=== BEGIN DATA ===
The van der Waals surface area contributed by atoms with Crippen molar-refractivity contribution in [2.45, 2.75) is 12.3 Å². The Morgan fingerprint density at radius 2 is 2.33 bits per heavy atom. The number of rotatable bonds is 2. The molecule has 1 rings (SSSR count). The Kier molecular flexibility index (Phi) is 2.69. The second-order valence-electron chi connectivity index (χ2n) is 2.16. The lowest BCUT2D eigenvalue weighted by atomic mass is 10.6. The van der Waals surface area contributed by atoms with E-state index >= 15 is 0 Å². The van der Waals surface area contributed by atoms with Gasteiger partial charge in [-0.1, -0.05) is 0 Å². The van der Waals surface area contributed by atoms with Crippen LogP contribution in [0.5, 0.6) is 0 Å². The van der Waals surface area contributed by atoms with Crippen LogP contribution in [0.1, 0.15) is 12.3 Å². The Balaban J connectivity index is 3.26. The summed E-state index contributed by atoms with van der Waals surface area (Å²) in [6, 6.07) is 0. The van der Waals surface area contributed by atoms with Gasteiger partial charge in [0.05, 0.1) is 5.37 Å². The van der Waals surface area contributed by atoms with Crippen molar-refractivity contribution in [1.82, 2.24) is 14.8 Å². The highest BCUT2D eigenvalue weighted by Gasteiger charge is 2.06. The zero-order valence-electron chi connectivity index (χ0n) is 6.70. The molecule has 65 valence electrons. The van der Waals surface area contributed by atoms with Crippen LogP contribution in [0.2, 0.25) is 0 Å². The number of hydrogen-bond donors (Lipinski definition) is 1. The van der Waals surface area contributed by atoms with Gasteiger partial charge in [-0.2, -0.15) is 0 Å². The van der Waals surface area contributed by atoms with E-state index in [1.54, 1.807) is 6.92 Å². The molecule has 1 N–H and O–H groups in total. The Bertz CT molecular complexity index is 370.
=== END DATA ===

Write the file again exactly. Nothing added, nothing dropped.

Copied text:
The van der Waals surface area contributed by atoms with Crippen molar-refractivity contribution in [2.45, 2.75) is 12.3 Å². The Morgan fingerprint density at radius 2 is 2.33 bits per heavy atom. The number of rotatable bonds is 2. The molecule has 1 rings (SSSR count). The Kier molecular flexibility index (Phi) is 2.69. The second-order valence-electron chi connectivity index (χ2n) is 2.16. The lowest BCUT2D eigenvalue weighted by atomic mass is 10.6. The van der Waals surface area contributed by atoms with E-state index >= 15 is 0 Å². The van der Waals surface area contributed by atoms with Gasteiger partial charge in [-0.1, -0.05) is 0 Å². The van der Waals surface area contributed by atoms with Crippen LogP contribution in [0.5, 0.6) is 0 Å². The van der Waals surface area contributed by atoms with Crippen LogP contribution in [0.1, 0.15) is 12.3 Å². The Balaban J connectivity index is 3.26. The summed E-state index contributed by atoms with van der Waals surface area (Å²) in [6, 6.07) is 0. The van der Waals surface area contributed by atoms with Gasteiger partial charge in [0.05, 0.1) is 5.37 Å². The van der Waals surface area contributed by atoms with Crippen molar-refractivity contribution in [1.82, 2.24) is 14.8 Å². The highest BCUT2D eigenvalue weighted by Gasteiger charge is 2.06. The zero-order valence-electron chi connectivity index (χ0n) is 6.70. The molecule has 65 valence electrons. The van der Waals surface area contributed by atoms with Crippen LogP contribution in [0.2, 0.25) is 0 Å². The number of hydrogen-bond donors (Lipinski definition) is 1. The van der Waals surface area contributed by atoms with Gasteiger partial charge in [-0.2, -0.15) is 0 Å². The van der Waals surface area contributed by atoms with E-state index in [1.54, 1.807) is 6.92 Å². The molecule has 1 N–H and O–H groups in total. The Bertz CT molecular complexity index is 370.